Hydrodynamics of swimming microorganisms


Eric Lauga

Mechanical and Aerospace Engineering

University of California, San Diego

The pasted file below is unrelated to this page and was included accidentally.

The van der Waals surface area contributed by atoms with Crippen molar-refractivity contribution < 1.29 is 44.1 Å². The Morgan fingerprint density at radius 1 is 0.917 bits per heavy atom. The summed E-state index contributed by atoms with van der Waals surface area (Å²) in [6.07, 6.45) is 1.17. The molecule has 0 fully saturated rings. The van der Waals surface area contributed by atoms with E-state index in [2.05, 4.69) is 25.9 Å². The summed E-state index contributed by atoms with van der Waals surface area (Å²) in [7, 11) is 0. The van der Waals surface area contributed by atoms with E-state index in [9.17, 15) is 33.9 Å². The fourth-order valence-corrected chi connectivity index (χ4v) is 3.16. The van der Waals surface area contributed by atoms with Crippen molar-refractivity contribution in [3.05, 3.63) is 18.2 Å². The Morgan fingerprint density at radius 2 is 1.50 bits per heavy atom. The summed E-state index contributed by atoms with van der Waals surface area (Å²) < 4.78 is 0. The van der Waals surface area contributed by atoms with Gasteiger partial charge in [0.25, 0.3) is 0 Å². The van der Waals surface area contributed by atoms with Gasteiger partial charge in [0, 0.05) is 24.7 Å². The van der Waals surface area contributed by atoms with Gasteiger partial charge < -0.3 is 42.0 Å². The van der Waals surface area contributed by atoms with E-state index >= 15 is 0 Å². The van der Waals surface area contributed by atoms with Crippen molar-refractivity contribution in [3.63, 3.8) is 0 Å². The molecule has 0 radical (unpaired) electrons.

Hydrodynamics plays a crucial role in many cellular processes. One example is the locomotion of cells such as bacteria, spermatozoa, and essentially half of the microorganisms on earth. These organisms typically possess flagella, slender whiplike appendages which are actuated in a periodic fashion in a fluid environment, thereby giving rise to propulsion. Motivated by recent experimental data, we consider in this talk three problems on the nonlinear hydrodynamics of swimming cells. We first address the observed flagellar synchronization between eukaryotic cells swimming in close proximity. We then discuss the locomotion of cells in complex (polymeric) fluids. We finally explain why cells swimming in confined environments are attracted to nearby boundaries. We conclude by a quick overview of other research activities in mechanics in our group.